RM1,200 – that’s the approximate monthly transport expenditure for someone who drives a Saga FLX, lives in Bukit OUG and works in Phileo Damansara, Petaling Jaya.
One solution, however, can help save as much as 83% in commuting costs along the same route – using public transport.
This should motivate more Malaysians to hop on the mass transit system, such as Jimmy Ong, a retiree who was seen taking a wefie with his wife while travelling on Rapid KL’s Ampang rail line.
The couple had hopped on at the newly opened Awan Besar LRT station and it was their first time taking the public transport.
“We always drive but today, we wanted to have a bit of an adventure by taking the LRT to Bukit Bintang,” smiled Ong.
Free from the concentration of having to operate a vehicle, the Ongs could now focus on showering their attention on each other instead.
The most positive thing about using public transport for daily commute is that it takes away the stress of having to drive.
For me, it meant being able to indulge in my favourite pastime – looking for music online on my smartphone, which would be a total no-no if I was driving.
And because there is no need to pay attention to things that are happening on the road, there is time to be alone with one’s thoughts, to sightsee, observe people and, in the case of one bank officer I know, learn Russian!
Parents travelling with children can use this as bonding time as in the example of Gareth Bowman and wife Hse Huey who were seen playing with their daughter, Emma, who is 13 months old.
“We always plan our journey to avoid delays such as missed stops and disembarking at the wrong station.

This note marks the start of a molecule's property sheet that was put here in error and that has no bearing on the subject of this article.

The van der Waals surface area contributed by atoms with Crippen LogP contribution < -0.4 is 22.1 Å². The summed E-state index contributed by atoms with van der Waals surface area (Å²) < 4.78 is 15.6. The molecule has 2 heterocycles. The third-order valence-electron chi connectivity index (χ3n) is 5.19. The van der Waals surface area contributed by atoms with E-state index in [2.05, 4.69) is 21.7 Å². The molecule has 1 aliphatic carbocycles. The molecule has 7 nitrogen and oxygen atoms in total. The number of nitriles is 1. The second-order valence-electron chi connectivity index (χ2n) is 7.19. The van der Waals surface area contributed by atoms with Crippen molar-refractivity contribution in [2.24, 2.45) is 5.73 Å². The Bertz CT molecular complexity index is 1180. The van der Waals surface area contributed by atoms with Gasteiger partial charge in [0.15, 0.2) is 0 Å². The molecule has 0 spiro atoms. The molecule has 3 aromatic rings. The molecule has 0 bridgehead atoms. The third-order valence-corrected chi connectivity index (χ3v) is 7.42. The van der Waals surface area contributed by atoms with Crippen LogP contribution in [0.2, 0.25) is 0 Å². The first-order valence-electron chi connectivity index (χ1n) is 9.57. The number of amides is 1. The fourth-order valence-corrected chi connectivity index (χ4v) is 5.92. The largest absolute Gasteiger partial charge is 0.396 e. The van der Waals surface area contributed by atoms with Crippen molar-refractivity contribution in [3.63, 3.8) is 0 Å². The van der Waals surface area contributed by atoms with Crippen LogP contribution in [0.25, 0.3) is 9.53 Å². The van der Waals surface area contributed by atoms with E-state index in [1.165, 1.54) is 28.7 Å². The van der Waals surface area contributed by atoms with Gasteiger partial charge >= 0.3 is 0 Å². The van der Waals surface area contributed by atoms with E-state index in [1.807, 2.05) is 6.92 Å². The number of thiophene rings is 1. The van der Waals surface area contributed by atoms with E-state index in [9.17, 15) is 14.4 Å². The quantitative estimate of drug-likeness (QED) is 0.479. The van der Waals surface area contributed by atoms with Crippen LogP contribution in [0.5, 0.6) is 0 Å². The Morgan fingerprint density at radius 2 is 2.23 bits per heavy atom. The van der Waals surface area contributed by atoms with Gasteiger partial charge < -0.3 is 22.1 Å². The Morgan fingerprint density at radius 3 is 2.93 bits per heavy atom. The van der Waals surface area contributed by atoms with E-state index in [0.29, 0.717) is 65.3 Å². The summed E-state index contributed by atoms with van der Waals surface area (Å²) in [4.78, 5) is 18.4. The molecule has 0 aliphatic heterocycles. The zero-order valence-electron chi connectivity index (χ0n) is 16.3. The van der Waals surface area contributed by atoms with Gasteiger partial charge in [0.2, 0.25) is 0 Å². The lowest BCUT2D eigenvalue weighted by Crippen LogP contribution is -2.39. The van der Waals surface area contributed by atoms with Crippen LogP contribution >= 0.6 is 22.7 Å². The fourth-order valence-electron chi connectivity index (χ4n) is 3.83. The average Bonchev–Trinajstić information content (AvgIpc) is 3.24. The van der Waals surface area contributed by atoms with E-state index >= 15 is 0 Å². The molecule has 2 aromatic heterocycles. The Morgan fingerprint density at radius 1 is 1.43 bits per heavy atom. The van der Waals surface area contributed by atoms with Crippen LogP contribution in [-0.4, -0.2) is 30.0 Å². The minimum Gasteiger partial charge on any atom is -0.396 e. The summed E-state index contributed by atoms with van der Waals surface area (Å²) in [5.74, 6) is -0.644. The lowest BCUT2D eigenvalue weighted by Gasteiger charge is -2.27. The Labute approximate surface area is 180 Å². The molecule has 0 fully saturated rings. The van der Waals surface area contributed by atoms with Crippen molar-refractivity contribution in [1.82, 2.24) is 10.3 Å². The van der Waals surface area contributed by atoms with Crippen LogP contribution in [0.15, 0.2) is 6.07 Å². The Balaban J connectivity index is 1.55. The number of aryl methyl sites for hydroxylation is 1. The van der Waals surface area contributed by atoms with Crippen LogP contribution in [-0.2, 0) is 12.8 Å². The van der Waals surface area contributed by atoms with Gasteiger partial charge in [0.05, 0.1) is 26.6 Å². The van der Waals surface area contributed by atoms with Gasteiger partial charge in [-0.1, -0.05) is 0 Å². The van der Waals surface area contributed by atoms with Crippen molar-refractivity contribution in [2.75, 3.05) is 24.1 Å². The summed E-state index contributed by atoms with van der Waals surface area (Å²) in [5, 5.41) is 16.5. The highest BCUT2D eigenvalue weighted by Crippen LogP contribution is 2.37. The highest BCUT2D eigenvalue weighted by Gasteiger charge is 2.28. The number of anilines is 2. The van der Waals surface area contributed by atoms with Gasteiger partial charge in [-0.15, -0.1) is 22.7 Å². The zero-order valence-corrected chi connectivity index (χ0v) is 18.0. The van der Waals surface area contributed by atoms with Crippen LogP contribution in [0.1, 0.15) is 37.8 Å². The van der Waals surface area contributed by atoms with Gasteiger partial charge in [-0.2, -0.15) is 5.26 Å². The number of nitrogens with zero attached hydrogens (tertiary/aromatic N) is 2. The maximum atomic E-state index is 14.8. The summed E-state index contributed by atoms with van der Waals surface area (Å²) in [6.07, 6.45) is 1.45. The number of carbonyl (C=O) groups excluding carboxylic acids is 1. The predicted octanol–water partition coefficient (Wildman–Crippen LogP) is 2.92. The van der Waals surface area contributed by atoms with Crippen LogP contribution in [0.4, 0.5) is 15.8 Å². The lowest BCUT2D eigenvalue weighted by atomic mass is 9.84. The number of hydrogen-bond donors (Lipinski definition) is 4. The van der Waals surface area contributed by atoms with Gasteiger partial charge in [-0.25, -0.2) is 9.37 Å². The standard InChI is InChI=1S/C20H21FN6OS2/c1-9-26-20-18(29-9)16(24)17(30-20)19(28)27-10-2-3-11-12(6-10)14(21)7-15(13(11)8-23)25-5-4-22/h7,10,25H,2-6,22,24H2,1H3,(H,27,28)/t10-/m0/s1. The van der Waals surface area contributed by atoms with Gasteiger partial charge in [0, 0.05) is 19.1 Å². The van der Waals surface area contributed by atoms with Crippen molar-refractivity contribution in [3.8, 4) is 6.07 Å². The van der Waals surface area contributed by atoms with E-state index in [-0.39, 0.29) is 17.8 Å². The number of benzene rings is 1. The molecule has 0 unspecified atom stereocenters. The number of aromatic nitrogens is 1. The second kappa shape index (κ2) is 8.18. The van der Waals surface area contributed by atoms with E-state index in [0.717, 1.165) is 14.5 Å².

“Giving an hour to get anywhere ensures you arrive more or less on time.
“But it will depend on where you are going, whether you have to switch stations or wait for the buses,” Bowman said.
Continuous updates on train and bus arrivals on digital boards in the main stations and selected bus stops are helping commuters in terms of time management, unlike a decade ago when only fate knew when a long-delayed bus was going to arrive or depart.
But that does not mean Bowman is averse to buying a car, which offers comfort and convenience.
“There is more privacy and freedom in your own car.
“While I can still carry Emma in a sling carrier, we are still comfortable. But when she needs to be in a pram, I do not think it is going to work, especially during peak hours,” he said.
The phrase ‘sardines-in-a-can’ best describes the way commuters feel when they have to take public transport during rush hour.
Chances are they will also get wet when it rains because not all bus stops have proper shelters.
But the level of discomfort really depends on where you are, said commuter SL Yap.
Yap commuted by public transport daily before retiring nine years ago.
“It is more comfortable to be standing in a cramped train than it is in a cramped bus.
“It is the traffic jam that makes it stressful.
“You are worried about being late but because of the traffic, the bus cannot move.
“In the end, it is not about having to stand or being cramped that gets to you but the anxiety of not knowing if you are going to arrive in time for work,” she said.
For Yap, rail travel beats being on the road anytime.
Besides, it also saves her from the hassle of looking for parking space.
The toss up between public transport, especially rail travel, and driving your own car in the daily commute to work, will come at a time when Malaysian drivers have to contend with the reality of traffic choked roads.
Predictions say that by 2020, there will be 48 million vehicles on our roads.